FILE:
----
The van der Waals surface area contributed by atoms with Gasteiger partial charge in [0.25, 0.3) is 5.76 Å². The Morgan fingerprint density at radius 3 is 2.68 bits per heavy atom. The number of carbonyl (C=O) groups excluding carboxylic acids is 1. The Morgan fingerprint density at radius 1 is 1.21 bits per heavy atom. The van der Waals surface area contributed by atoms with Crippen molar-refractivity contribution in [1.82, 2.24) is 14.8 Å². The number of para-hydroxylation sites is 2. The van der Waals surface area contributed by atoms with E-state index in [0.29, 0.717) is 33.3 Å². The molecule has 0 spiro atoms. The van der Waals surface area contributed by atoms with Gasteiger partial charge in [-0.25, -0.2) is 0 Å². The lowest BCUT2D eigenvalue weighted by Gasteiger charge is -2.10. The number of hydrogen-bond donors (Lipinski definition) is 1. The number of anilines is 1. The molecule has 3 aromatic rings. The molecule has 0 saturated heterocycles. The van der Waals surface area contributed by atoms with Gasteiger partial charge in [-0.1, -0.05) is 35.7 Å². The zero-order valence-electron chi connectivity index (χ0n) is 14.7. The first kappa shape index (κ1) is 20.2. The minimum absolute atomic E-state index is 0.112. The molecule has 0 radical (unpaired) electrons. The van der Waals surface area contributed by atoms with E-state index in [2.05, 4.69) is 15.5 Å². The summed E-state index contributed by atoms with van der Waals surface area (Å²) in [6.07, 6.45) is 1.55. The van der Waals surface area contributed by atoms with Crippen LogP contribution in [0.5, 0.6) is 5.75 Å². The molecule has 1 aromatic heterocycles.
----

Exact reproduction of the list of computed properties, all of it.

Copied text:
The van der Waals surface area contributed by atoms with Gasteiger partial charge in [0.25, 0.3) is 5.76 Å². The Morgan fingerprint density at radius 3 is 2.68 bits per heavy atom. The number of carbonyl (C=O) groups excluding carboxylic acids is 1. The Morgan fingerprint density at radius 1 is 1.21 bits per heavy atom. The van der Waals surface area contributed by atoms with Crippen molar-refractivity contribution in [1.82, 2.24) is 14.8 Å². The number of para-hydroxylation sites is 2. The van der Waals surface area contributed by atoms with E-state index in [0.29, 0.717) is 33.3 Å². The molecule has 0 spiro atoms. The van der Waals surface area contributed by atoms with Gasteiger partial charge in [-0.25, -0.2) is 0 Å². The lowest BCUT2D eigenvalue weighted by Gasteiger charge is -2.10. The number of hydrogen-bond donors (Lipinski definition) is 1. The number of anilines is 1. The molecule has 3 aromatic rings. The molecule has 0 saturated heterocycles. The van der Waals surface area contributed by atoms with Gasteiger partial charge in [-0.1, -0.05) is 35.7 Å². The zero-order valence-electron chi connectivity index (χ0n) is 14.7. The first kappa shape index (κ1) is 20.2. The minimum absolute atomic E-state index is 0.112. The molecule has 0 radical (unpaired) electrons. The van der Waals surface area contributed by atoms with E-state index in [2.05, 4.69) is 15.5 Å². The summed E-state index contributed by atoms with van der Waals surface area (Å²) in [6.07, 6.45) is 1.55. The van der Waals surface area contributed by atoms with Crippen LogP contribution in [0.5, 0.6) is 5.75 Å². The molecule has 1 aromatic heterocycles.